Changes in the nitrogen production have increased the use of nitrogen-based fertilizers. And the use of fertilizer has nearly doubled since 2015 (most of it led by the increased use of nitrogen-based fertilizers, such as urea).

Image 1: National Average Apparent Fertilizer Consumption – by Nutrient Ton

Becoming a Nitrogen-Fertilizer Market Leader

However, the change in the nitrogen market has given rise to a new market  for private sector actors. Once Nigeria became a global supplier of nitrogen-based fertilizer, it no longer made economic sense for NPK products to be imported when domestic nitrogen could be used in-country. Currently, more than 75 blending plants exist in Nigeria, 18 of which have come online since 2015. 

In 2016, the Presidential Fertilizer Initiative (PFI) was created between President Muhammadu Buhari and the King of Morocco to supply discounted phosphate for NPK blends within Nigeria which further encouraged the growth of blending plants. In November 2018, the Central Bank of Nigeria banned the use of foreign exchange for imports of NPK fertilizers in an effort to bolster domestic production.1 2 This explains the explosive growth of blending plants within Nigeria over the past few years.

Image 2: Current blending plants in Nigeria
Image 3: Current plus upcoming blending plants in Nigeria

As phosphorus and potassium are not domestically available, these blending plants use domestic urea (46% nitrogen) combined with other imported raw materials such as diammonium phosphate or DAP (18% nitrogen and 46% phosphorous) alongside muriate of potassium or MOP (60% potassium) to create NPK blends. 

As evidenced by the apparent consumption chart below, P and K consumption has not kept pace with the domestically produced nitrogen (urea) consumption.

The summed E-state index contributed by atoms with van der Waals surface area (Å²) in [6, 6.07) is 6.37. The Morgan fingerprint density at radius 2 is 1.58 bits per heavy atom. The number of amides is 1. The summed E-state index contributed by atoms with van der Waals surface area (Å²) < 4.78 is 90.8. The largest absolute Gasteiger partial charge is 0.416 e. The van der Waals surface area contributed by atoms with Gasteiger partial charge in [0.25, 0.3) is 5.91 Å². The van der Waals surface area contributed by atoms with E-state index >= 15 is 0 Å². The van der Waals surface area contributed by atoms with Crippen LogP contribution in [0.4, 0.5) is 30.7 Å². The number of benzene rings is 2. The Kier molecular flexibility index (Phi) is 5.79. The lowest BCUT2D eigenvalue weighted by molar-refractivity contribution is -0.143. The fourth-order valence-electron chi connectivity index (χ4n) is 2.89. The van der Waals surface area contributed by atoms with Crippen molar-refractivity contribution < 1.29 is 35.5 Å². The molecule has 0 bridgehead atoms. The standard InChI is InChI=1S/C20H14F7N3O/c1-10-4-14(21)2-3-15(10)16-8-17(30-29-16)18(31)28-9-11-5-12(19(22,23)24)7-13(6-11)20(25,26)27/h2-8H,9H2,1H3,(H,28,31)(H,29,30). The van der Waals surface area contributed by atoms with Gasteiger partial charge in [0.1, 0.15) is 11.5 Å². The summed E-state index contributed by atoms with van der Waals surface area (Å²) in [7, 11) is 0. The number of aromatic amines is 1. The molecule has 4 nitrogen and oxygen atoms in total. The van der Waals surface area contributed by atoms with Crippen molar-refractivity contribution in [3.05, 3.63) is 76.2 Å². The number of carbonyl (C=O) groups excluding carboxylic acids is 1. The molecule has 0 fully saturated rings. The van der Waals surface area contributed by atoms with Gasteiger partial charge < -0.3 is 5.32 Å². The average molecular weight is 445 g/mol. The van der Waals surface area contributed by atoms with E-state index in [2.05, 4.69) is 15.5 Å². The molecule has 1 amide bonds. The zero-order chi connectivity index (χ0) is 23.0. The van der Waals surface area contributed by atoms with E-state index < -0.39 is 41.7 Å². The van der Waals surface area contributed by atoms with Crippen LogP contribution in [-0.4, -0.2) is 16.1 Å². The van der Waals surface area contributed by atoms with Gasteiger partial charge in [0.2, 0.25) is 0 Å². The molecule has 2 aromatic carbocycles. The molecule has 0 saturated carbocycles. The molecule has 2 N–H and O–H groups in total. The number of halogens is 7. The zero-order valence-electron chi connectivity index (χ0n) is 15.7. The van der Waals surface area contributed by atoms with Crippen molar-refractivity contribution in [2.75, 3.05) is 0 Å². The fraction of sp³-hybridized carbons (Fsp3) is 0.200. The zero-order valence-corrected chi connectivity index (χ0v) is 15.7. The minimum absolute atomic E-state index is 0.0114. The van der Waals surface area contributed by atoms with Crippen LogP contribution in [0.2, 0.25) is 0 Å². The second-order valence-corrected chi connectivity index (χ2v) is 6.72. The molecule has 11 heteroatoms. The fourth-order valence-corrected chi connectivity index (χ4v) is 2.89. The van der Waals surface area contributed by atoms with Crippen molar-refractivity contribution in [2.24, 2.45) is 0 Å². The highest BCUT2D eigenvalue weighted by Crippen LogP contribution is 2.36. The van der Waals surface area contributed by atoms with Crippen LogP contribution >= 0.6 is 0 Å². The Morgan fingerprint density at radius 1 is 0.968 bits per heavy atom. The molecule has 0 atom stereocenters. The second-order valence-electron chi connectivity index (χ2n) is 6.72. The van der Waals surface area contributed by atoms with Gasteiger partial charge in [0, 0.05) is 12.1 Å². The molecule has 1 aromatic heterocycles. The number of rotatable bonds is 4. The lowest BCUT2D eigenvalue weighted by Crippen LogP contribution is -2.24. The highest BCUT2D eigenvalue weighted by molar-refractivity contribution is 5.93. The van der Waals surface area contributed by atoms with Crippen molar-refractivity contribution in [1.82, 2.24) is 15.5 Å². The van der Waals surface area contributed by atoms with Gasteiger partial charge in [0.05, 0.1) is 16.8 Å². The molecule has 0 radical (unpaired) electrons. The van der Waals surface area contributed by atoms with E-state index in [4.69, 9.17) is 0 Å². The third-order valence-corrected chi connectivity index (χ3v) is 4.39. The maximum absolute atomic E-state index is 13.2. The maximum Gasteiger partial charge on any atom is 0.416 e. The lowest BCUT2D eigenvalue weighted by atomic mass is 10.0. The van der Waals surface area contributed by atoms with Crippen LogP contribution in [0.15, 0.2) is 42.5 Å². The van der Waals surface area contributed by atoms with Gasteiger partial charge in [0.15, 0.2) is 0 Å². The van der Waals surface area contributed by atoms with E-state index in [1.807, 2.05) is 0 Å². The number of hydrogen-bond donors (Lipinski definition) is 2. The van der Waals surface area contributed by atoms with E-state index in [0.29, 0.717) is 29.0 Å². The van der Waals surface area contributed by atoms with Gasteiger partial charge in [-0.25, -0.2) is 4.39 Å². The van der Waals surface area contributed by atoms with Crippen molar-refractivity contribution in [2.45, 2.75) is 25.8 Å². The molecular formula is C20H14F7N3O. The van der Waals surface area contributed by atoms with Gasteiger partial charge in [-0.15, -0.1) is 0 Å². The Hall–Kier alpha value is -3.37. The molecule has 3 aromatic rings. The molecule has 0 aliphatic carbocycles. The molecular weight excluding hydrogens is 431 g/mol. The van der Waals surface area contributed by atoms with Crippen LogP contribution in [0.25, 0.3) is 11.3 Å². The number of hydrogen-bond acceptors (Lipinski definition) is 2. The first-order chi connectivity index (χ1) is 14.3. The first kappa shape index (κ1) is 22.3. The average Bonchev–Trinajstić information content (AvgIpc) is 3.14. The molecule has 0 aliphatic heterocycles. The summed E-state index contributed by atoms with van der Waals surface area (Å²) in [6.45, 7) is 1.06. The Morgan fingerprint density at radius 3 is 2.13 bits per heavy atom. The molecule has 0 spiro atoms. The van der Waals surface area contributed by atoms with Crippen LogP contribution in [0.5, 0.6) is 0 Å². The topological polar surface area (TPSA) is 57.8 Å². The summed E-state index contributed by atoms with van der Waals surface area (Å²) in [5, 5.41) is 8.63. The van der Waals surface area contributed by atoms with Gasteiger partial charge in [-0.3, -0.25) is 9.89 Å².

Image 4: Apparent Fertilizer Consumption

The rapid growth of blending plants now creates an opportunity that can have a transformative impact on the country’s agriculture sector. A key benefit of domestic blending plants is the flexibility to supply the specific nutrient needs for the crops grown in the locality. For example, a tomato fertilizer blend in Plateau State could equate to 8-32-16 whereas a cassava blend in Nasarawa State could be 6-14-32 and a 20-5-5 blend for rice farmers in Sokoto. Even though the NPK formulas presented above are meant for illustrative purposes, one can distinguish the variation in nutrient needs by crop. Historically, this attention to crop and soil nutrient needs was not possible when NPK was imported in 10 to 15,000 MT increments. 

Why Use a Dashboard to Improve Crop Yields? 

The nutrients available within the soil can vary between geographic areas. Every time a farmer harvests a crop and takes the product out of the field, they are taking nutrients from the soil. Crop yields improve when farmers can access and use fertilizers with specific ratios of N, P, and K to supplement the soil’s existing nutritional profile. The Visualizing Insights on Fertilizer for African Agriculture (VIFAA) program provides an opportunity for blending plants to access critical data needed to make crop-specific or site-specific NPK blends a reality.

The government’s role is also starting to change, going from ensuring fertilizer products are available to ensuring product quality and supporting new blends. The government can enable products that maximize farmer yield by providing education on blends, supporting programs to encourage new NPK products from the private sector, and supporting soil mapping technology. As blending plant growth has exploded in Nigeria, the government needs to monitor this growth to ensure that soil health is protected and crop yield is sustained. Policy changes to support the market are vital to ensuring its sustainability.